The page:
Super 8. The perfect Spielberg homage, with kids and monsters.
Beyond the Valley of the Dolls. Far out.
Do the Right Thing. A very hot, very good slice of city life.
Chinatown. More cutting commentary on corruption in the West from a f'reigner.
Team America. At least go watch the music video.
Roadhouse. Never start anything inside the bar unless it's absolutely necessary, and other Swayze life lessons.
In the Loop. Biting, quick witted political satire.
Snow White. For the kids! Also it's great.
The Sandlot. They're still selling shirts at Target that say "You're killing me, Smalls."
Wizard of Oz. Country girl makes it big in the city but returns to her rural roots. ... As apple pie.
— Grant Scott-Goforth
For showtimes, see the Journal's listings at www.northcoastjournal.com or call: Broadway Cinema 443-3456; Fortuna Theatre 725-2121; Mill Creek Cinema 839-3456; Minor Theatre 822-3456; Richards' Goat Miniplex 630-5000.
BABY DRIVER. A wheel man pressed into service by a gangster drives getaway for a team of criminals with a sketchy plan. Starring Ansel Elgort, Jon Hamm and Kevin Spacey. R. 113m. BROADWAY, FORTUNA, MILL CREEK, MINOR.
THE BAD BATCH. Director Ana Lily Amirpour's grim post-apocalyptic cannibalism drama stars Suki Waterhouse, Jason Momoa and Keanu Reeves. R. 118m. MINOR.
BEATRIZ AT DINNER. Salma Hayek and John Lithgow have an uncomfortable evening as an immigrant holistic healer and a blowhard one percenter. R. 142m. MINOR.
THE BEGUILED. Kirsten Dunst (hey, girl), Nicole Kidman and Elle Fanning star as Southern women who take in a wounded Union soldier (Colin Farrell) in this Sophia Coppola film where, once again, shit goes sideways in a house full of blondes. R. 94m. BROADWAY, MINOR.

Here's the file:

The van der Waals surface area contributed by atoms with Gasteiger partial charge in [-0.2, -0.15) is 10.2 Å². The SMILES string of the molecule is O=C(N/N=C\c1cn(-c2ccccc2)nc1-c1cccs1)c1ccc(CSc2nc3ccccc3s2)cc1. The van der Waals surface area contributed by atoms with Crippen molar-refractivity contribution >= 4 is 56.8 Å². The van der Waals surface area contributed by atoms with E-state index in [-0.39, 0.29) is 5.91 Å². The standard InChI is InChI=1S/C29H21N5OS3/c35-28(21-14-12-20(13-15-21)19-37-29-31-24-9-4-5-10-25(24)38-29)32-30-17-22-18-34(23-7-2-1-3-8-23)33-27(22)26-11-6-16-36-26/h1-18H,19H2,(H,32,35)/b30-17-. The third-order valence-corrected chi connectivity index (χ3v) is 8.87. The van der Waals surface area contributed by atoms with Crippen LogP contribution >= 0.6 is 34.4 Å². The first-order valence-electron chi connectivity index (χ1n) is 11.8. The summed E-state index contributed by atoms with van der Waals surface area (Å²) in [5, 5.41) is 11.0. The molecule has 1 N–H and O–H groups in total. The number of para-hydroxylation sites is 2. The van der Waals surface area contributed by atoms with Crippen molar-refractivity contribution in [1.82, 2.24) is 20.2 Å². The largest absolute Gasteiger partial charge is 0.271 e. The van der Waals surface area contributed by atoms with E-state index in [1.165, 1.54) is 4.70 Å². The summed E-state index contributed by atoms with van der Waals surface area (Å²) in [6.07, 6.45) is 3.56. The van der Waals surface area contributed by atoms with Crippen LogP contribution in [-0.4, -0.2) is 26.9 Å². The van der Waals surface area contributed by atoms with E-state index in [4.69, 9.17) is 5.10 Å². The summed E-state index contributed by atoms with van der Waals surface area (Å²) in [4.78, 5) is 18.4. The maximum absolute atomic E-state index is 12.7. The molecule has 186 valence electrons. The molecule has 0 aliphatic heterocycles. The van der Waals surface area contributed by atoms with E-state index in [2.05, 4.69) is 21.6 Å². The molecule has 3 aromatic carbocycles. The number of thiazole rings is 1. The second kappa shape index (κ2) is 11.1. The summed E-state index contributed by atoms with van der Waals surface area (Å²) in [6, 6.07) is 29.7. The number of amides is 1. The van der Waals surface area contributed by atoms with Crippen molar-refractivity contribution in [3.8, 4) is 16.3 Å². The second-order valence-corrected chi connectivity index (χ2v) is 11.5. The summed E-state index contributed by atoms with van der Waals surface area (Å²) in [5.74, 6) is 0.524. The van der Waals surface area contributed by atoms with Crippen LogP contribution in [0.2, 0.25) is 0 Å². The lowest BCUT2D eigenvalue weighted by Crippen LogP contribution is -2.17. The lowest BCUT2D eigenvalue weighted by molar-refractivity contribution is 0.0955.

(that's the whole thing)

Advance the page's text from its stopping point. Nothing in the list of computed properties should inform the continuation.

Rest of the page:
DESPICABLE ME 3. An out of work Gru (Steve Carell) returns to a life of crime, meets his long-lost twin and battles a villain stuck in the '80s (Trey Parker). With Kristen Wiig. PG. 156m. BROADWAY, FORTUNA, MILL CREEK.
THE HOUSE. Broke parents (Amy Poehler and Will Ferrell) get in over their heads setting up an illegal casino to pay for college tuition. R. 128m. With Jason Mantzoukas. BROADWAY, FORTUNA, MILL CREEK.
LETTERS FROM BAGHDAD. Documentary about Gertrude Bell, a powerful British woman in post-World War I Iraq. Starring Ammar Haj Ahmad, Adam Astill and Tom Chadbon. NR. 95m. MINIPLEX.
JAWS (1975). A shark in the water and Steven Spielberg on a budget. Roy Scheider and Richard Dreyfuss are going to need a bigger boat. PG. 130m. BROADWAY.
47 METERS DOWN. Mandy Moore, Claire Holt and Matthew Modine star in a solid genre piece that wrings suspense from a bevy of fears: claustrophobia, suffocation, darkness, monsters, abandonment and a ticking clock. PG13. 89m. BROADWAY, MILL CREEK.
ALL EYEZ ON ME. Demetrius Shipp Jr. stars as iconic rap artist Tupac Shakur in this biopic directed by Benny Boom. With Danai Gurira and Kat Graham. R. 140m. BROADWAY, MILL CREEK.
BORN IN CHINA. Docu-Disney feature following panda, golden monkey and snow leopard families in the wild. Squee at will. G. 79m. MINOR.
CARS 3. Lightning McQueen (Owen Wilson) goes up against younger, faster cars in the race for the Piston Cup in this Pixar sequel. With Larry the Cable Guy and Cristela Alonzo. G. 109m. BROADWAY, FORTUNA, MILL CREEK.
GUARDIANS OF THE GALAXY VOL. 2. This buoyant, funny follow-up to Marvel's trip to space with a motley crew of outlaws and misfits is surprisingly heartfelt — like a love-letter from writer-director James Gunn to the material and its fans. PG13. 136m. BROADWAY.
THE MUMMY. This action-horror Tom Cruise vehicle brings back some classic movie style and much-needed humor, but suffers from over-slickness, under-writing and not enough for the mummy (Sofia Boutella) to do. With Jake Johnson and Russell Crowe. PG13. 110m. BROADWAY.
PIRATES OF THE CARIBBEAN: DEAD MEN TELL NO TALES. Johnny Depp returns to the waterlogged franchise with an excellent Javier Bardem as Captain Salazar, the cursed captain of the month and the only saving grace of the movie. PG13. 129m. BROADWAY, MILL CREEK.
TRANSFORMERS: THE LAST KNIGHT. I don't know, man. Maybe we should just let the robots take over and see how that goes. Give it a chance or whatever. PG13. 150m. BROADWAY, FORTUNA, MILL CREEK, MINOR.
WONDER WOMAN. Director Patty Jenkins and company handle the seriousness of justice and love overcoming prejudice and hate without turning pompous, and still entertain with outsized battle sequences in this fine DC adaptation. Starring Gal Gadot and Chris Pine. PG13. 141m. BROADWAY, FORTUNA, MILL CREEK.
— Jennifer Fumiko Cahill